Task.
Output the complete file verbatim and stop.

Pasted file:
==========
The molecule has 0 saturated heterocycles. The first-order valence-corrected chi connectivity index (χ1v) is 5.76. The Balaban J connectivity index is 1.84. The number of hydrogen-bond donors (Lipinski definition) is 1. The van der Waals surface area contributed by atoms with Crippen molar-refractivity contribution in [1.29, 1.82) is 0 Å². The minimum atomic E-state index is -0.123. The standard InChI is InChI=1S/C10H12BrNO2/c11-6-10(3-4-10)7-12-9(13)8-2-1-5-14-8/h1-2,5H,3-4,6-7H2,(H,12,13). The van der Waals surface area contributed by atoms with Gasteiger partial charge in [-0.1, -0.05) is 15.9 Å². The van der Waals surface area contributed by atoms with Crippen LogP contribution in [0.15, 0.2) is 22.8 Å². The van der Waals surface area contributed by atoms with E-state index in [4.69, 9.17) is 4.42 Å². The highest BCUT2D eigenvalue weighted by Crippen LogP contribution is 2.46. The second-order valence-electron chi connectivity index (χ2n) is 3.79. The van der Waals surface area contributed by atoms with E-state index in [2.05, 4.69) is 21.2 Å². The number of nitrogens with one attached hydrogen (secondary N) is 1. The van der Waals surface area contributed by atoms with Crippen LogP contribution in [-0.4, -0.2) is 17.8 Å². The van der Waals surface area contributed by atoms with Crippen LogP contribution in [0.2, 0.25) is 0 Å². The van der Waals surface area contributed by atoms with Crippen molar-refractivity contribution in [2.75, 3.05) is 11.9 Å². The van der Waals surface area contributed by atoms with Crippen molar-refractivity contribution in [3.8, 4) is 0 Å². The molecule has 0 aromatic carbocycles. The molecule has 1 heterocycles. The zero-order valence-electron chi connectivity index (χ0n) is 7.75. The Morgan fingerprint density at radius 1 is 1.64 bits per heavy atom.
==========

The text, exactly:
The molecule has 0 saturated heterocycles. The first-order valence-corrected chi connectivity index (χ1v) is 5.76. The Balaban J connectivity index is 1.84. The number of hydrogen-bond donors (Lipinski definition) is 1. The van der Waals surface area contributed by atoms with Crippen molar-refractivity contribution in [1.29, 1.82) is 0 Å². The minimum atomic E-state index is -0.123. The standard InChI is InChI=1S/C10H12BrNO2/c11-6-10(3-4-10)7-12-9(13)8-2-1-5-14-8/h1-2,5H,3-4,6-7H2,(H,12,13). The van der Waals surface area contributed by atoms with Gasteiger partial charge in [-0.1, -0.05) is 15.9 Å². The van der Waals surface area contributed by atoms with Crippen LogP contribution in [0.15, 0.2) is 22.8 Å². The van der Waals surface area contributed by atoms with E-state index in [4.69, 9.17) is 4.42 Å². The highest BCUT2D eigenvalue weighted by Crippen LogP contribution is 2.46. The second-order valence-electron chi connectivity index (χ2n) is 3.79. The van der Waals surface area contributed by atoms with E-state index in [2.05, 4.69) is 21.2 Å². The number of nitrogens with one attached hydrogen (secondary N) is 1. The van der Waals surface area contributed by atoms with Crippen LogP contribution in [-0.4, -0.2) is 17.8 Å². The van der Waals surface area contributed by atoms with Crippen LogP contribution in [0.2, 0.25) is 0 Å². The van der Waals surface area contributed by atoms with Crippen molar-refractivity contribution in [2.75, 3.05) is 11.9 Å². The van der Waals surface area contributed by atoms with Crippen molar-refractivity contribution in [3.8, 4) is 0 Å². The molecule has 0 aromatic carbocycles. The molecule has 1 heterocycles. The zero-order valence-electron chi connectivity index (χ0n) is 7.75. The Morgan fingerprint density at radius 1 is 1.64 bits per heavy atom.